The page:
Originally called a ‘Thermenex System’, the TGH began as an idea developed by Jeff Weston owner of IMEC Mechanical, a design-build mechanical contractor. All building thermal energy systems, heating, cooling, heat rejection, heat reclaim, integrated within one pipe.
Thermenex System Version 1:
Two Version 1 systems were installed:
Langara College – Building C and Student’s Union Building
City of Coquitlam – Poirier Sports and Leisure Complex
It looks simple, but the controls were super complex. Based on lessons learned, the concept changed.
Thermenex System Version 2:
The second version of the TGH, still called a ‘Thermenex System’, looked more complex but was ‘easier’ to control with improved performance.
Multiple iterations of the second version were installed over a 10 year period in BC and Alberta with constant improvements based on lessons learned from earlier projects.
- University of British Columbia – Earth Sciences Building
- University of British Columbia – Djavid Mowafaghian Centre for Brain Health
- University of British Columbia – Wesbrook Community Centre
- University of British Columbia – Brimacombe Building and Quantum Matter Institute
- University of British Columbia – Life Building
- University of British Columbia – Undergraduate Life Sciences Teaching Laboratories
- Langara College – Science and Technology Building
- Langara College – Library
- City of Coquitlam – Municipal District Energy System, 4 buildings
- City of Coquitlam – Coquitlam Centre Aquatic Complex
- Vancouver Island Health Authority – Oceanside Health Centre
- Town of Sylvan Lake – Nexsource Centre
- Town of Cochrane – Spray Lake Sawmills Family Sports Centre
- City of Richmond – City Hall Annex
- Wall Financial – Shannon Wall Centre, 11 building District Energy Centre
- University of Fraser Valley – Student Union Building
UBC Properties Trust, the group in charge of new project development, were happy with the ‘Thermenex System’. It met the sustainability requirements of UBC for the lowest capital cost. However, UBC Building Operations, who were managing two of the ‘Thermenex Systems’ on Campus were not happy. For clarity, they told us they weren’t happy with any of their inherently more complex high-performance buildings. Their operators struggled to understand them as they are very different from simple boilers and chillers. UBCBO made it clear the system was too complex and they did not support future ‘Thermenex Systems’ on campus. We are grateful for their complaints, they pushed us to find a way to make the concept simpler.
The team at Thermenex set out to simplify the control sequence to make it easier for operators to understand. We failed. Getting the performance our clients desired, with this version of the concept, required complex control logic. Something else had to change.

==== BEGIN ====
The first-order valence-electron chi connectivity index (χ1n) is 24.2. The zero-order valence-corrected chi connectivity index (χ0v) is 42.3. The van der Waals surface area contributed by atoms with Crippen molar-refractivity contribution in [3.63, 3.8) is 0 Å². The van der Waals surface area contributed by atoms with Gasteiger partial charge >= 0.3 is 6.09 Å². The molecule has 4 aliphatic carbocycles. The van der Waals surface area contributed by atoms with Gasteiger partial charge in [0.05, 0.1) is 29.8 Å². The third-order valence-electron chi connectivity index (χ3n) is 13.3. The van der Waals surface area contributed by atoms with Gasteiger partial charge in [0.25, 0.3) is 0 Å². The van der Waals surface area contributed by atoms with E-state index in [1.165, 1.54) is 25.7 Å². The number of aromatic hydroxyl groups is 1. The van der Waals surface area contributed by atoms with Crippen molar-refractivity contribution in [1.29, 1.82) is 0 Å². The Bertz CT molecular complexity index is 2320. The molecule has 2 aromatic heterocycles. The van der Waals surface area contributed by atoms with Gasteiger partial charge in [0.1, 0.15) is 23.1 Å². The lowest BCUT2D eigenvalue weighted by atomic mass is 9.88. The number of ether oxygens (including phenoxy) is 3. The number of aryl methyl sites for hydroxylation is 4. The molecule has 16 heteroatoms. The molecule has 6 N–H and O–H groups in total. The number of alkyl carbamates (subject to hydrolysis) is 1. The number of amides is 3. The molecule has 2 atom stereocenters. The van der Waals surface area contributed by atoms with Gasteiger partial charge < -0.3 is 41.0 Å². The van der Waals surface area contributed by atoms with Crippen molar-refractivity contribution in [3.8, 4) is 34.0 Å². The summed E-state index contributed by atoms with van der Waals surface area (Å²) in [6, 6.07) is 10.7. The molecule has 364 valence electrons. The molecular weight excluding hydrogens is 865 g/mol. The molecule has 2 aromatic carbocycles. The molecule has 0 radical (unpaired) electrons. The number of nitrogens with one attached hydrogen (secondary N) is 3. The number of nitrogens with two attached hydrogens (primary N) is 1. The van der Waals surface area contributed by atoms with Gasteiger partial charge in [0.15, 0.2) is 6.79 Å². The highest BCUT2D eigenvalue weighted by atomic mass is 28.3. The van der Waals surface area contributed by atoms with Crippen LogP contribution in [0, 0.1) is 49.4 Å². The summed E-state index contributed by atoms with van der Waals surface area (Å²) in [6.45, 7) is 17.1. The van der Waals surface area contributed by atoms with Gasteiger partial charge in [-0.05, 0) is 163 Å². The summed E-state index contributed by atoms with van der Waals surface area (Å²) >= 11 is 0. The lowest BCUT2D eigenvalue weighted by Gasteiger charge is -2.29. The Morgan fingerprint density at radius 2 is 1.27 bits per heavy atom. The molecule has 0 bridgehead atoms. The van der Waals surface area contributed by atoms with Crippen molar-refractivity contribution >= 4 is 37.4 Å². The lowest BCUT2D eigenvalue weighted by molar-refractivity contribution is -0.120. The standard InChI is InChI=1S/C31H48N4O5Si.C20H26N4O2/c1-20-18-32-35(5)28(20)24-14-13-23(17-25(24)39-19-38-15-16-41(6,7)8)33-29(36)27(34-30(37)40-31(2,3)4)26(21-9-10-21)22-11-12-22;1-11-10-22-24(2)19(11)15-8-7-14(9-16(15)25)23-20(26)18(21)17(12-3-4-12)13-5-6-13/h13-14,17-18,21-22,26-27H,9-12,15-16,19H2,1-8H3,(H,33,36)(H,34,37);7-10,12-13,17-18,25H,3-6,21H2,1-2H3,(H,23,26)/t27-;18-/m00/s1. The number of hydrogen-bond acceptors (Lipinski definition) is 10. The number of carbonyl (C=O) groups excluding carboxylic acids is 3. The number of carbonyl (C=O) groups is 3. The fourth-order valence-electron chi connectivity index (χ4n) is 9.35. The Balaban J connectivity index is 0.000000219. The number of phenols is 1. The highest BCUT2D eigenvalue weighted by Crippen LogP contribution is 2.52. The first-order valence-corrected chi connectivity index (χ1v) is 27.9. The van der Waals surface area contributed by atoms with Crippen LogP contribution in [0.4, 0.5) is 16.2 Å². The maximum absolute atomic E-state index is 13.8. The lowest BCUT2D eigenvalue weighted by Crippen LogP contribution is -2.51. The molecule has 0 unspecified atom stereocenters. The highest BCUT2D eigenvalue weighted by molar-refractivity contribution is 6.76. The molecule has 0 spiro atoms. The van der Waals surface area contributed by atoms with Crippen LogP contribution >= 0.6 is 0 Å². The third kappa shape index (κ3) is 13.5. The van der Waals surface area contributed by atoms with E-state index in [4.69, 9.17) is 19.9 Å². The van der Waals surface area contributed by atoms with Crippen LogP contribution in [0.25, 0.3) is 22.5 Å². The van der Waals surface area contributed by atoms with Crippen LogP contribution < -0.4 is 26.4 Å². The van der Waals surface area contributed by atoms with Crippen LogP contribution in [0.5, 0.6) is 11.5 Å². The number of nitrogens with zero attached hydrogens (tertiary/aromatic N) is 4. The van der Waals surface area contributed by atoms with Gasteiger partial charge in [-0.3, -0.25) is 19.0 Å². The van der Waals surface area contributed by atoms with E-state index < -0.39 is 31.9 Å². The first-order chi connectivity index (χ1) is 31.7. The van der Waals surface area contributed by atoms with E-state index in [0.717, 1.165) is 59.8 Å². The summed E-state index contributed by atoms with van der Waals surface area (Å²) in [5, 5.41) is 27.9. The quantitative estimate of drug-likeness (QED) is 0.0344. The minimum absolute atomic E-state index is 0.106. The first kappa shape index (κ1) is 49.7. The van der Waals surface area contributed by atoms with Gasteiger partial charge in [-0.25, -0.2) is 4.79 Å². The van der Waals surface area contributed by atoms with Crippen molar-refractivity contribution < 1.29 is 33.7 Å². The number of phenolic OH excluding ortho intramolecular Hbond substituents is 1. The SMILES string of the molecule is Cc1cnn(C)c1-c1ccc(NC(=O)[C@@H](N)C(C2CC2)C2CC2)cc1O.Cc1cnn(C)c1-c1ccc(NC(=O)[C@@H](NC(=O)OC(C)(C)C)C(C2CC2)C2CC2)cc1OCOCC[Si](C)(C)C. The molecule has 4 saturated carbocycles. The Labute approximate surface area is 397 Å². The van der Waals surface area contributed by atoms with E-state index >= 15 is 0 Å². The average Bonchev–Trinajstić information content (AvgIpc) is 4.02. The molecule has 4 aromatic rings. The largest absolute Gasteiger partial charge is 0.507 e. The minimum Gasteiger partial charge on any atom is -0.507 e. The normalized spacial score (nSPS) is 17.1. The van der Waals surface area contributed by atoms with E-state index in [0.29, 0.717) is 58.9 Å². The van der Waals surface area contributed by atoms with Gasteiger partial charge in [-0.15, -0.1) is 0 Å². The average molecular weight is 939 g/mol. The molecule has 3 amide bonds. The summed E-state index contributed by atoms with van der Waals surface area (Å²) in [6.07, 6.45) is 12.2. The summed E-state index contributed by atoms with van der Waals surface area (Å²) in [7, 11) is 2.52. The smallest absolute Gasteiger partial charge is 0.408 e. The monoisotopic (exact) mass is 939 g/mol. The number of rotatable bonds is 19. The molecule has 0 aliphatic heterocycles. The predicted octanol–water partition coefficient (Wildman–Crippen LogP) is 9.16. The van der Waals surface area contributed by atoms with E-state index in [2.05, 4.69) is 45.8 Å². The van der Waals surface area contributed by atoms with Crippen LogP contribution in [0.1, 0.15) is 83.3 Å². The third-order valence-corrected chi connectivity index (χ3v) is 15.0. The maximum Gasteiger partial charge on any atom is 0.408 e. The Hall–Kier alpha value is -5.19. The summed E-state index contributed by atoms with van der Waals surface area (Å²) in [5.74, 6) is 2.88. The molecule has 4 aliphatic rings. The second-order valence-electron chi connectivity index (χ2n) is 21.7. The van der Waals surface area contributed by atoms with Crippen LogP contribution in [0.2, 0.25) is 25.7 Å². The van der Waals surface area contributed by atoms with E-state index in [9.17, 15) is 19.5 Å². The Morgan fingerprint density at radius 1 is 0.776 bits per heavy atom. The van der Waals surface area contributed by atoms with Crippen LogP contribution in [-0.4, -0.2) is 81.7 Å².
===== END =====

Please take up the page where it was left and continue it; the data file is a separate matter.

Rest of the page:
We went back to the drawing board with all our lessons learned, Searching for something that would still get the performance but be simpler to understand and operate.
Success. With another innovative piping arrangement we call ‘Single Primary – Dual Secondary’, currently patent pending, the TGH was born. This arrangement automatically gets high-performance with fewer control valves and a much simpler control sequence. And, it could be standardized. Rather than multiple versions of the ’Thermenex System’ logic, which all varied based on which systems the engineer chose to connect, all TGHs now use the same simple control logic. Once an operator is trained on one TGH, they understand them all.
Aside: Most, if not all, high-performance buildings are more complex with one-off control sequences. Many of them fail to live up to performance expectations. Thermenex is a single source responsible for making sure every TGH performs.
The TGH concept was developed over a15 year period by a design-build mechanical contractor challenging the HVAC status quo. Our path was the relentless pursuit of thermal energy efficiency based on first principles of science with the objective of lowering cost, increasing performance, reducing carbon emissions, and simplifying operations of building mechanical systems. This is our story.
Thermenex decided to regroup and focus on product development. The control sequence was written in great detail, then vetted and peer reviewed by Taylor Engineering, the foremost consultant in standardizing HVAC control logic.
Prior to inventing the TGH, the Thermenex System was being evaluated by the Health Authorities as a potential technology to help them reach their low carbon goals. Thermenex decided to focus on healthcare facilities due to the availability of low carbon funding and the experience of their Energy and Environmental Sustainability Team, EES. ‘Thermenex Systems’ were already approved and proceeding when Thermenex integrated the TGH innovation.
St. Paul’s Hospital
Based on the success and performance of St. Paul’s, the following projects are underway.
Providence Health Care – – Brock Fahrni Pavilion
BC Children’s and Women’s Hospitals – 1982 Building
- Centre for Molecular Medicine and Therapeutics.
- BC Cancer Research Centre
- Mount St, Joseph’s Hospital
- St. Vincent’s Hospital Langara
- Holy Family Hospital
Multiple more projects are in the feasibility and planning stages.
Langara College – Dwayne Doornbosch
Director of Facilities
UBC Properties Trust – Craig Shirra
Providence Health Care EES Team – Alex Hutton
St. Paul’s Hospital – Bobbie Bees
AME Group, Mechanical Consultant- Zlatko Puljic, Mike Reimer
City of Coquitlam – Kevan Cornes
CES Analytics, Mechanical Consultant – Bernie Nelson
Black & McDonald, Mechanical Contractor – Kyle Wisniewsky
BC Division Manager
The Thermenex Team is committed to one thing:
Simple, cost effective, low-carbon,
Jeff Weston (604) 250-2665 | email@example.com